A recent headline caught my eye: Silicon Knights Boss Says Used Games Drive Up Prices
I would title this article “Silicon Knights Boss fails to Grasp Supply & Demand”. The thrust of the article is that they’re only making “burst” sales at the launch of a game, so they’re trying to make all their money in those first few weeks. This is in contrast to Ye Olden Days, when games would have “long tail” sales, having sales figures that slowly tapered off over time.
This is a horrible and suicidal way to do business. You’re going to spend $50 million to make a game and then hope you can make more than $50 million in a few weeks, which you can only do if it has great reviews and it flies off the shelves? What if a really big surprise hit releases next to your game? What if your game gets dinged in reviews down to (oh no!) 75%? Or what if it’s just too dang similar to a game that came out few months earlier and even if your game is better consumers just aren’t ready for ANOTHER one?
That’s way too many factors out of your control. I’ve been saying for a while now that publishers aren’t studying the industry and making wise decisions. They’re gambling. They’re playing a $50-million-a-pull slot machine. If you win you get the next Modern Warfare 2 and make billions. If you lose you close a development house, lay everyone off, and then take another pull.
I was at the retail store a couple of weeks ago, and it’s obvious why we’re only seeing “burst” sales: Prices are flat. There were old games still sitting on the shelves for $60, and the only games below $20 were absolute no-name shovelware trash. If you want “long tail” sales then you need to lower prices to go after all those people who aren’t willing to risk $60 on your game. There’s a whole spectrum of consumers out there. Some will buy at $50, some at $40, some at $30, some at $20, and some at $10. Your goal is to take money from all of them. If you keep the price high, those other customers won’t buy. It’s that simple.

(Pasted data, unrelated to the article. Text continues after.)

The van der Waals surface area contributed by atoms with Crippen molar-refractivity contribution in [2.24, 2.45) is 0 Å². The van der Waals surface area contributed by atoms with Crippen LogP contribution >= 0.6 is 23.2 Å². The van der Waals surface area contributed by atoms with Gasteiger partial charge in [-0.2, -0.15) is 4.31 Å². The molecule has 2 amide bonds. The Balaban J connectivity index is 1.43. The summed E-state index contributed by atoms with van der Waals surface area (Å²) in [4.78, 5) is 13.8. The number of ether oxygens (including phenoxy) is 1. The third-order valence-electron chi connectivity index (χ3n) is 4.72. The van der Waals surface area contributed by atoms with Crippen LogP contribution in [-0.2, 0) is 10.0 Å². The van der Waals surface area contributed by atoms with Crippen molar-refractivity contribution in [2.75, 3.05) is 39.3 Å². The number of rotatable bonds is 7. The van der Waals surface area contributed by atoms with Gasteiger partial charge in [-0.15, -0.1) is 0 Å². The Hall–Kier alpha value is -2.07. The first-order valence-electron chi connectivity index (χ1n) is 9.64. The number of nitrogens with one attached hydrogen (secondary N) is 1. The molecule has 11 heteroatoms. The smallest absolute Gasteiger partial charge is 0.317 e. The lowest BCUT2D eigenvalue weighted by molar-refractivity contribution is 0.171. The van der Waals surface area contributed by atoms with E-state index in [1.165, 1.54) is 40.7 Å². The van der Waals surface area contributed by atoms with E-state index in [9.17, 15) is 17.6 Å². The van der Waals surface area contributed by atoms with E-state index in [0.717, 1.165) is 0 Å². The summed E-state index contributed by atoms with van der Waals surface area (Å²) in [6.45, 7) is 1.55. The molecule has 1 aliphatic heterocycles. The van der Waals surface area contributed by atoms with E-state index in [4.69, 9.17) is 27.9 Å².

Also, this idea that used game sales drive up prices is ridiculous. It means they’re either lying or they don’t understand how retail works. If you’re getting undercut by a competing product (and a used copy of your game is effectively a competing product) then raising prices is suicide. Also, this sounds a lot like the “games are expensive because of piracy” lie we used to hear in the 90’s. Then we got increasingly formidable forms of DRM, and even highly piracy-resistant games like MMOG’s, and prices… went up.
Supply and demand: If you lower the price, more people will want it. If you raise the price, less people will want it. The scale is not linear, and in fact the “curve” wiggles all over the place due to competing games, market fluctuations, and time. Publishers should be exploring this curve, moving prices around so they can get an understanding of where the soft spots are. Steam has been doing this for years, and they’re cleaning house.
Instead the plan is: All games are $60, forever, until they go out of print, and if people don’t buy then we’ll blame them for ruining the industry.
Dear games industry: You’re spending too much making these damn things and you’re not going after downmarket sales. None of this is my fault.
The Best of 2018
I called 2018 "The Year of Good News". Here is a list of the games I thought were interesting or worth talking about that year.
A stream-of-gameplay review of Dead Island. This game is a cavalcade of bugs and bad design choices.
A game I love. It has a solid main story and a couple of really obnoxious, cringy, incoherent side-plots in it. What happened here?
Revisiting a Dead Engine
I wanted to take the file format of a late 90s shooter and read it in modern-day Unity. This is the result.
Mass Effect Retrospective
A novel-sized analysis of the Mass Effect series that explains where it all went wrong. Spoiler: It was long before the ending.